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Sleep apnea promotes the onset and progression of cancer

A study published in the academic journal Cancer Research suggests that fragmented sleep, caused by sleep apnea, promotes cancer progression. How to sleep well is not really a waste of time!

In addition to being associated with an increased risk of obesity, cardiovascular disease, and diabetes, studies indicate that lack of sleep also increases the risk of developing certain types of cancer. For example, people who sleep less than six hours a night have a 50% higher incidence of colorectal polyps (a major risk factor for colon cancer) than those who sleep more than seven hours.

Older men who have trouble sleeping are also at significantly increased risk of prostate cancer, especially for the more aggressive forms of the disease. Similarly, postmenopausal women who suffer from insomnia are at increased risk of thyroid cancer, but this lack of sleep does not appear to increase their risk of breast cancer.

Sleep apnea increases the risk of cancer and heart disease

You need to get enough sleep to prevent cancer, but the quality of that sleep is just as important. For example, people with sleep apnea have a much higher risk of colorectal cancer, even if they spend more than nine hours in bed.

These episodes of apnea are caused by an involuntary relaxation of the muscles of the tongue and throat, which obstructs the flow of air to the lungs and causes pauses in breathing that can last for several seconds. The consequent lack of oxygen reflexively causes a momentary awakening (most often unconscious) and an increase in heart rate and blood pressure, which explains the increased risk of cardiovascular disease in those affected.

In parallel, the lack of oxygen associated with these frequent respiration stops also activates certain hypoxia-sensitive proteins, in particular hypoxia-inducible factor (HIF), which leads to an increase in proangiogenic and procancerous factors such as VEGF that favors tumor progression. .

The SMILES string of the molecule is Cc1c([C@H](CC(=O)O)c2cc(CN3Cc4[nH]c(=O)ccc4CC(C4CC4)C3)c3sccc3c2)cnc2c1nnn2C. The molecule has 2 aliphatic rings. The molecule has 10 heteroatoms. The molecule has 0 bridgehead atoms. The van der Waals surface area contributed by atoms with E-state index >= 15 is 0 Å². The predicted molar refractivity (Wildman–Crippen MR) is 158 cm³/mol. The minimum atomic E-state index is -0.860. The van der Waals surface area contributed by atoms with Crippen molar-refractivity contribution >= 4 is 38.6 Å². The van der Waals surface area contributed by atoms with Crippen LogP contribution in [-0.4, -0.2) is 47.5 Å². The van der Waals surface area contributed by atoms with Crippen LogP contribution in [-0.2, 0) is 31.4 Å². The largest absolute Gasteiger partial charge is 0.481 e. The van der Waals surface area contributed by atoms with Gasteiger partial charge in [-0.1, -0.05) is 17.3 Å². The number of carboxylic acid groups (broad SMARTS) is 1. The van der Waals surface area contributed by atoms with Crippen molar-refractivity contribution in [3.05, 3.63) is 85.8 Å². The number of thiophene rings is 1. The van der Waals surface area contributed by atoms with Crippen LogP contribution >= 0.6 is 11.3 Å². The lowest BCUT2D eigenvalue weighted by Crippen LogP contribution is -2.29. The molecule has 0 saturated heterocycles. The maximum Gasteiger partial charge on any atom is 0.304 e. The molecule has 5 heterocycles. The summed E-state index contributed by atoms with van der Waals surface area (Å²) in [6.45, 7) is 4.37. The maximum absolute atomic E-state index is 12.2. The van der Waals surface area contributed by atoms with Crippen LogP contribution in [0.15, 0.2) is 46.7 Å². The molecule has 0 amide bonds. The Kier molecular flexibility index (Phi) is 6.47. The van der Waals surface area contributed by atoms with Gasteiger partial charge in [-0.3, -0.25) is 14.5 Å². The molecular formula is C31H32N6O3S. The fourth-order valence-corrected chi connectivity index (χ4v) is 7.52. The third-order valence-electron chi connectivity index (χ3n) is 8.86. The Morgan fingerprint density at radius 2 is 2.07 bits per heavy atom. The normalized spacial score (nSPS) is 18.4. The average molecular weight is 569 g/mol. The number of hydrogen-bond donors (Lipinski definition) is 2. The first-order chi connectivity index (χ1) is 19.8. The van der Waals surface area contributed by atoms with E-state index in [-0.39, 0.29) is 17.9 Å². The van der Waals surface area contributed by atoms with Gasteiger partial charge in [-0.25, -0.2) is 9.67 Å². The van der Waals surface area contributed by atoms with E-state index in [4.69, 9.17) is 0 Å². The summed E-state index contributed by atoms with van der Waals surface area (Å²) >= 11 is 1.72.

Sleep apnea promotes chronic inflammation

Examining the course of implanted cancer cell tumors in models, a University of Chicago research team found that frequent sleep interruption was associated with faster tumor growth, both in terms of their size and their ability to invade tissues.

Microscopic examination of these tumors indicates that sleep fragmentation is associated with massive recruitment of inflammatory cells (macrophages) near cancer cells, and these cells are known to secrete various inflammatory molecules that stimulate tumor cell growth.

The poor quality of sleep, therefore, is not a simple “inconvenience” that disrupts our days due to greater fatigue. In reality, it is a great imbalance in the balance of the body, which creates a climate of inflammation.

capable of sustaining cancer progression.

How to reduce sleep apnea

Overweight and obesity are the main causes of sleep apnea, so people with a body mass index greater than 25 should pay special attention to certain signs that indicate poor sleep quality (very loud snoring, intense fatigue , headaches, irritability).

Losing a few extra kilos, exercising, preparing for sleep by avoiding overly stimulating activities, and cutting back on alcohol and rich foods at dinner are therefore changes that can help you get quality sleep.

For more severe cases, medical intervention using nocturnal ventilation devices may be necessary to restore quality of sleep, increase quality of life, and thus reduce the risk of premature death.

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Hakim F et al. Fragmented sleep accelerates tumor growth and progression through recruitment of tumor-associated macrophages and TLR4 signaling. Cancer Res. 74:1329-37.

* Presse Santé strives to transmit health knowledge in a language accessible to all. In NO CASE, the information provided can not replace the advice of a health professional.

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